• Armistice
  • My Gallipoli
  • An Anzac Tale
  • Captain Congo and the Crocodile King
  • Captain Congo and the Maharajah's Monkey
  • Captain Congo and the Klondike Gold
  • Fill Out This Application and Wait Over There
  • Captain Stella
  • Thorpey
  • Noodle Pie
  • Catland
  • Orphans of the Queen
  • Stella by the Sea
  • Muck-Up Day
  • NIPS Go National

My Gallipoli wins NSW Premier's History Prize

The silver NSW Premier's History Awards medal and judges' notes.
After earning rave reviews from critics around the country, Ruth Starke's picture book My Gallipoli has been awarded a top prize at the prestigious NSW Premier's History Awards.

The book, which features illustrations by acclaimed South Australian artist Robert Hannaford, won the $15,000 Young People's History Prize.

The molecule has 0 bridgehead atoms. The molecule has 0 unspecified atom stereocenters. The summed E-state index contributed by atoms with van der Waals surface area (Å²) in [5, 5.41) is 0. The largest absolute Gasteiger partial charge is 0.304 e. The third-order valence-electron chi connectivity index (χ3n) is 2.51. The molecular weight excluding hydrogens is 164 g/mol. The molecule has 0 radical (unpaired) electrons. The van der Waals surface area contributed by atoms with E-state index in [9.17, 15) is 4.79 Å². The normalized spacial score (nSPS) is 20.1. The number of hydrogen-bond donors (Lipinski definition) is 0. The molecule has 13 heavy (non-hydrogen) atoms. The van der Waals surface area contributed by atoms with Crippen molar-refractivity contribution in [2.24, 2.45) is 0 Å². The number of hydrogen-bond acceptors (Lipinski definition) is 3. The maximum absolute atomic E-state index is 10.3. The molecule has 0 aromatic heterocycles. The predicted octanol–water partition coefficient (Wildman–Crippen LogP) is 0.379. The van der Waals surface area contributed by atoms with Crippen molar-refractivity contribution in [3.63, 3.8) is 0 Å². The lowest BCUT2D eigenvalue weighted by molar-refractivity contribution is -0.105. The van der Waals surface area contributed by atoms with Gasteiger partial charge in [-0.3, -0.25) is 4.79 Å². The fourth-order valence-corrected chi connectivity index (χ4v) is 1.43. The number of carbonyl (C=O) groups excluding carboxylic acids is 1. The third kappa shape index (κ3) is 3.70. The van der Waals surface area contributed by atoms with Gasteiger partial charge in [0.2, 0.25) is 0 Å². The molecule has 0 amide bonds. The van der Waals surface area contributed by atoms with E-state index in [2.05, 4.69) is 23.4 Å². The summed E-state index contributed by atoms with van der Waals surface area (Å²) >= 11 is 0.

My Gallipoli was praised by the judges for being “striking in its sophistication, treating young readers with respect”.

To read more about My Gallipoli, including reviews and teacher's notes, click here.


"It is difficult for a children's book on Gallipoli to attempt to something new, but this one does. It combines innovation of presentation and power of narrative, told from multiple - often unexpected - perspectives.

"My Gallipoli begins with a quiet rural scene of a young Turkish shepherd tending his sheep on the Gallipoli peninsula prior to the campaign and ends with a visitor to the cemetery in 1990. Various narrators tell their story - ranging from Australian and New Zealand soldiers, an Indian muleteer, stretch-bearers, Turkish soldiers, nurses and many others - simply describing their experiences of Gallipoli. Real characters such as war correspondent Charles Bean and Turkish commander Alaturk are introduced. Evocative illustrations complement each narrative.

"The book is seamless, integrating pictures and words to make its reading both a pleasure and a challenge for young people. It is striking in its sophistication, treating young readers with respect. The author and illustrator have created a challenge to more traditional, stereotyped narratives of Gallipoli."

No comments:

Post a Comment